From an anthropological point of view, the art and objects that a culture leaves behind gives us clues as to what was happening with the world at the time, from early civilization deity worship to the artist as political surveyor. Likewise, memes provide clear evidence of the globalization that has come from the technological connectivity of our generation, as well as the details of individual response to the happenings of our societies; a fusion of micro and macro experiences. This element – the personal opinion combined with the collective experience – is somewhat unusual in the history of art. But without an individual artist to trace the idea back to, how can this anomaly be considered an intentional statement? Does a body of work need to be intentional to be considered art?

"Art student owl" meme: an advice animal with a smug, humorous take on art student stereotypes.

There are plenty of artists today that look to memes as inspiration for their work. Lauren Kaelin adapts memes like Texts From Hilary Clinton into oil paintings, but leaves off the text, which results in the viewer taking a personal trip through their own memory of the versions they've seen. Illustrator Sam​ Spratt creates creepy, realistic versions of meme cartoons.

While these artists are creating physical work, this points to a great divide between the institute of the meme and the commentary on the institute itself. A meme lives as a collective body of work, and given the immediacy of the internet, it makes sense that they are almost exclusively digital at this point. Works like Kaelin's and Spratt's, given their physical nature and traditional execution, are much easier to define as art but are not memes as such – rather a nod to the notion of the meme and it's place in our daily lives.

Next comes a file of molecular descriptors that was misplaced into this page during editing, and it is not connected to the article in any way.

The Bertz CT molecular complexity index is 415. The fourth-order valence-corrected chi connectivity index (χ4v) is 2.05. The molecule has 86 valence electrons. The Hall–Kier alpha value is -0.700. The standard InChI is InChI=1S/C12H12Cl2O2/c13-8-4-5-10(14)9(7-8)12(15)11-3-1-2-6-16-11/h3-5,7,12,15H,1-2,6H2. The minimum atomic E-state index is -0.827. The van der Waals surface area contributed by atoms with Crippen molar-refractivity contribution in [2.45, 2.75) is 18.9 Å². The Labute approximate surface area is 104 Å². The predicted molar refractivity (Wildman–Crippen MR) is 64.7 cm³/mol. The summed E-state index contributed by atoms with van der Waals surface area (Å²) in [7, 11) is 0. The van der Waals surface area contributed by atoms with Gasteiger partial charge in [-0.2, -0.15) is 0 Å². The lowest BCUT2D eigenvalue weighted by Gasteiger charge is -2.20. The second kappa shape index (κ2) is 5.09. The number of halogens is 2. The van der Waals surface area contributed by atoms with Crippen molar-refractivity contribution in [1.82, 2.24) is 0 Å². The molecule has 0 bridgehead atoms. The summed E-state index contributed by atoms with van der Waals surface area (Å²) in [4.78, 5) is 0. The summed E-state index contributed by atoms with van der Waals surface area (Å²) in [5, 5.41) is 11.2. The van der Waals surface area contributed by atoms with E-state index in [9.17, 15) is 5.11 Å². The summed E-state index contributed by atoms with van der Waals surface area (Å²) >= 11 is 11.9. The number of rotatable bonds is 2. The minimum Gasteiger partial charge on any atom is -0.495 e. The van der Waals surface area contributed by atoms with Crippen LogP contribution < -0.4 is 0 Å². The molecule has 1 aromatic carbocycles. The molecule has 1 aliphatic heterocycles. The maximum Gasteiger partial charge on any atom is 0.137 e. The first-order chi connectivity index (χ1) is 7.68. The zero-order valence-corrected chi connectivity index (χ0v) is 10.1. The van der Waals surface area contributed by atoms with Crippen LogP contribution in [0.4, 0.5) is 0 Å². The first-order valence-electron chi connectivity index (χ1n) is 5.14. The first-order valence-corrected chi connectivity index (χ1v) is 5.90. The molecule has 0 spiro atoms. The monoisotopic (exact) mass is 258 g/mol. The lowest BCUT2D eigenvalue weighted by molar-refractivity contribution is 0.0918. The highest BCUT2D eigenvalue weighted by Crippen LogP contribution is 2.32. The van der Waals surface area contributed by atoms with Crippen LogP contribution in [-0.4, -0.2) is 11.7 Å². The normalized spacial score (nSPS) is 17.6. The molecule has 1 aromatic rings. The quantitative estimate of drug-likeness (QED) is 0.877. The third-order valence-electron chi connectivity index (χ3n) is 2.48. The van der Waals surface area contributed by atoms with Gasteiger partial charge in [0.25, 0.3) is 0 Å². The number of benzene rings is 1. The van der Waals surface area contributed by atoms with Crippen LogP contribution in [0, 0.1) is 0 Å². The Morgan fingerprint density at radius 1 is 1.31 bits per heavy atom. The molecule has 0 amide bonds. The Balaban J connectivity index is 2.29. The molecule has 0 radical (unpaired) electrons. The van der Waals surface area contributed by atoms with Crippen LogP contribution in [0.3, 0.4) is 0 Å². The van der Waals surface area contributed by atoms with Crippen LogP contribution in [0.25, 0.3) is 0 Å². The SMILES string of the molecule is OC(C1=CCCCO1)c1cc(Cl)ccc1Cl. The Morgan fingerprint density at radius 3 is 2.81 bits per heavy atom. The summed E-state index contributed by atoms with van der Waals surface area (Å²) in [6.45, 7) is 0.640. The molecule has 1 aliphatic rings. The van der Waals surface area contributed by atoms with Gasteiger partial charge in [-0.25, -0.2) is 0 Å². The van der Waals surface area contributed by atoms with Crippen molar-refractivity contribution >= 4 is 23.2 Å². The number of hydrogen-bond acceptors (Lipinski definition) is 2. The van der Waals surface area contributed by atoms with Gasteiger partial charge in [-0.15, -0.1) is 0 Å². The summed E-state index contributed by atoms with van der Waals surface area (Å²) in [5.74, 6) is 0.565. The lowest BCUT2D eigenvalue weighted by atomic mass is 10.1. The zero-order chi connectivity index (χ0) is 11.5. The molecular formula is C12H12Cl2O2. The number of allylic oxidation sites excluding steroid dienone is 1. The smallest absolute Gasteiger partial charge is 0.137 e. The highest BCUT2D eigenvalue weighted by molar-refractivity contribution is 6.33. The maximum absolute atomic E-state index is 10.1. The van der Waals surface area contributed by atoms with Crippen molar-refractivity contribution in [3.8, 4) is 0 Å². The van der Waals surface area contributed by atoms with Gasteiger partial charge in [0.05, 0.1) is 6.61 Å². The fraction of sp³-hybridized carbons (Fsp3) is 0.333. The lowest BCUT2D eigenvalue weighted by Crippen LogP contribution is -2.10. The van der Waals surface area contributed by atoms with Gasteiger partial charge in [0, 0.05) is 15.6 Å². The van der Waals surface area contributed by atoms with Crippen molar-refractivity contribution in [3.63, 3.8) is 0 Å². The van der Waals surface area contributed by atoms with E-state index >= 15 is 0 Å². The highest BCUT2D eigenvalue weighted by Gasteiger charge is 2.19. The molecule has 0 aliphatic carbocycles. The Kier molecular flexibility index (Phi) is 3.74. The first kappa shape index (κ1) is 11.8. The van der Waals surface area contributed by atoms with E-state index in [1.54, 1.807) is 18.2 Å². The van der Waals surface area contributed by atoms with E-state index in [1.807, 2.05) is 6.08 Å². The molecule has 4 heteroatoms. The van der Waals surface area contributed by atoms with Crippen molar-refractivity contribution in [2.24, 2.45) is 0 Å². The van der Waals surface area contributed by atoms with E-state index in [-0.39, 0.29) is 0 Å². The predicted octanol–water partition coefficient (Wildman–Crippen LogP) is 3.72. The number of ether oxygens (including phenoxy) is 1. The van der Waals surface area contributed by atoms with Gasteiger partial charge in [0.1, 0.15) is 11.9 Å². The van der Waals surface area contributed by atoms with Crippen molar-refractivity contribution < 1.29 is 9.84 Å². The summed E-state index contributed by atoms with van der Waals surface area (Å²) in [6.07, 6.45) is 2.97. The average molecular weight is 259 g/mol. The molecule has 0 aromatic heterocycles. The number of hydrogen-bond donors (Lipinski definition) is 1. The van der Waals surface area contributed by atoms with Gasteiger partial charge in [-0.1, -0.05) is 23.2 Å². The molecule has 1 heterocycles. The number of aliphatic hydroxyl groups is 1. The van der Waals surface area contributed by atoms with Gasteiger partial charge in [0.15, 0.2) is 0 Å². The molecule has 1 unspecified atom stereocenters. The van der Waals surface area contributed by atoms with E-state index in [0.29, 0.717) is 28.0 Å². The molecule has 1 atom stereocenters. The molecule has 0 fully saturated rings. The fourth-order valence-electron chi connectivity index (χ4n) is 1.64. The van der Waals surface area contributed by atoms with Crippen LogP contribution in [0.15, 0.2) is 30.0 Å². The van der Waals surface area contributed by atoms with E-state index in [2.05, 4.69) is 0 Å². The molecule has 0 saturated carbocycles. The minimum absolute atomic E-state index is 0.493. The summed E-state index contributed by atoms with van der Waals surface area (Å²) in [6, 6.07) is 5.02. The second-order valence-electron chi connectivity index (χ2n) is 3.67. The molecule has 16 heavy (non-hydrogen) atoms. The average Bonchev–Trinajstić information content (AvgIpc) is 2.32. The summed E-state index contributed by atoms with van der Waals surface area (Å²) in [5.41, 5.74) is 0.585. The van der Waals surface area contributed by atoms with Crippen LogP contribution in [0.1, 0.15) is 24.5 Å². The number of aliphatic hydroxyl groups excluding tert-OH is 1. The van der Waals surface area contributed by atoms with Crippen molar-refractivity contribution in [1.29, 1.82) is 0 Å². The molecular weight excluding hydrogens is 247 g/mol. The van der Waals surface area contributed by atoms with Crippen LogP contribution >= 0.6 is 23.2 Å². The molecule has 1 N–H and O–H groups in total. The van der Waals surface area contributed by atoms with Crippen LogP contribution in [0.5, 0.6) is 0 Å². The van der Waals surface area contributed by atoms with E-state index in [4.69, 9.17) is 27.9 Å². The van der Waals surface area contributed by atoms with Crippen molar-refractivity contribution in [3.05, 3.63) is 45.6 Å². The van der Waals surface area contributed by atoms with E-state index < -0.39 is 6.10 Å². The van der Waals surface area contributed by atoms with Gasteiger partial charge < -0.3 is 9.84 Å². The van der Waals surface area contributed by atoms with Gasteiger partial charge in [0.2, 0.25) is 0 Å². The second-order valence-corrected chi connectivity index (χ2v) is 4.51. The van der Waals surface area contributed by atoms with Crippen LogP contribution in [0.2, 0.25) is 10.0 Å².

Meme Can Has Future?

The nature of memes involves rapid change, making disposability a primary characteristic of these trends. However, the archives are readily and immediately available to those who look for them, and new threads are always popping up. In some ways, these series are much more accessible to the greater public than the masterpieces found in museums and galleries, filtering into our daily routines whether they're welcome or not, but in either case are remembered. By asking if memes are art, we are really asking ourselves to redefine art, a difficult but necessary question that comes up every couple of generations or so. By redefining art, we are redefining ourselves, our world, and our place within it. How seriously we take these arguments and the methods we use to explore them will provide the answers in the long run.

"Futurama Fry" meme: our thoughts exactly.

Will gallerists find a way to consider memes within the scope of the art community? Will they find a reason to do so? Will MoMA present a retrospective on the life of memes?  Is it even necessary to extricate the meme system from it's digital realm in order to find it a place in our history, or will the online forum be a strong enough platform to stand parallel against the physical one? Will future generations look back on the art of this one and consider memes as a valuable subject for study? Time, y u no hurry up and tell us!

Article by Meredith Caraher